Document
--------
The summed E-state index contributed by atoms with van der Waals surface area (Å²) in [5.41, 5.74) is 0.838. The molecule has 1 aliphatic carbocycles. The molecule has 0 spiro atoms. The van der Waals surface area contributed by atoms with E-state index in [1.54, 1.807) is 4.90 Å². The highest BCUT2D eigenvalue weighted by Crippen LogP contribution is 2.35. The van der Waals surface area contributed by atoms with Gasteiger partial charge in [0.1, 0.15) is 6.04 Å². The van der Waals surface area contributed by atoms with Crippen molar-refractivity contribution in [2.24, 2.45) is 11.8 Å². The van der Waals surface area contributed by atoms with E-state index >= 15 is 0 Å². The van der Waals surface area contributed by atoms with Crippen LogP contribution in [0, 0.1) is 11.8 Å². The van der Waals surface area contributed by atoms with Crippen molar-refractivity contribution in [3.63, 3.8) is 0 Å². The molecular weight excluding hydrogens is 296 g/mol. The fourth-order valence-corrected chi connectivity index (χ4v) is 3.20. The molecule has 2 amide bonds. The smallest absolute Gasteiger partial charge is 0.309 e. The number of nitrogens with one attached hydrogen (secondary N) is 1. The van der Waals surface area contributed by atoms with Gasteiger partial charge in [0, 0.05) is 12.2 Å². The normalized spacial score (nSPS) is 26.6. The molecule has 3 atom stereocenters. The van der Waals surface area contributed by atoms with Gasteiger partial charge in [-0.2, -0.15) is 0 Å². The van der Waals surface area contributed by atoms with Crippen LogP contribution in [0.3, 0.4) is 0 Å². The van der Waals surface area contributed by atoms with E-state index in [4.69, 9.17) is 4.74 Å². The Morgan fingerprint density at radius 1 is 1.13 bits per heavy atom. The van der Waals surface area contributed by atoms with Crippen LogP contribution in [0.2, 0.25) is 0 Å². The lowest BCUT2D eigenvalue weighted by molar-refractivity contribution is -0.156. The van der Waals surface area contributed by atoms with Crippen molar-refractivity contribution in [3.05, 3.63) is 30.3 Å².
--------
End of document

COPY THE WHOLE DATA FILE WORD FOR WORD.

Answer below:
The summed E-state index contributed by atoms with van der Waals surface area (Å²) in [5.41, 5.74) is 0.838. The molecule has 1 aliphatic carbocycles. The molecule has 0 spiro atoms. The van der Waals surface area contributed by atoms with E-state index in [1.54, 1.807) is 4.90 Å². The highest BCUT2D eigenvalue weighted by Crippen LogP contribution is 2.35. The van der Waals surface area contributed by atoms with Gasteiger partial charge in [0.1, 0.15) is 6.04 Å². The van der Waals surface area contributed by atoms with Crippen molar-refractivity contribution in [2.24, 2.45) is 11.8 Å². The van der Waals surface area contributed by atoms with E-state index >= 15 is 0 Å². The van der Waals surface area contributed by atoms with Crippen LogP contribution in [0, 0.1) is 11.8 Å². The van der Waals surface area contributed by atoms with Crippen molar-refractivity contribution in [3.63, 3.8) is 0 Å². The molecular weight excluding hydrogens is 296 g/mol. The fourth-order valence-corrected chi connectivity index (χ4v) is 3.20. The molecule has 2 amide bonds. The smallest absolute Gasteiger partial charge is 0.309 e. The number of nitrogens with one attached hydrogen (secondary N) is 1. The van der Waals surface area contributed by atoms with Gasteiger partial charge in [0, 0.05) is 12.2 Å². The normalized spacial score (nSPS) is 26.6. The molecule has 3 atom stereocenters. The van der Waals surface area contributed by atoms with Gasteiger partial charge in [-0.2, -0.15) is 0 Å². The van der Waals surface area contributed by atoms with Crippen LogP contribution in [0.3, 0.4) is 0 Å². The van der Waals surface area contributed by atoms with E-state index in [4.69, 9.17) is 4.74 Å². The Morgan fingerprint density at radius 1 is 1.13 bits per heavy atom. The van der Waals surface area contributed by atoms with Crippen LogP contribution in [0.2, 0.25) is 0 Å². The lowest BCUT2D eigenvalue weighted by molar-refractivity contribution is -0.156. The van der Waals surface area contributed by atoms with Crippen molar-refractivity contribution in [3.05, 3.63) is 30.3 Å².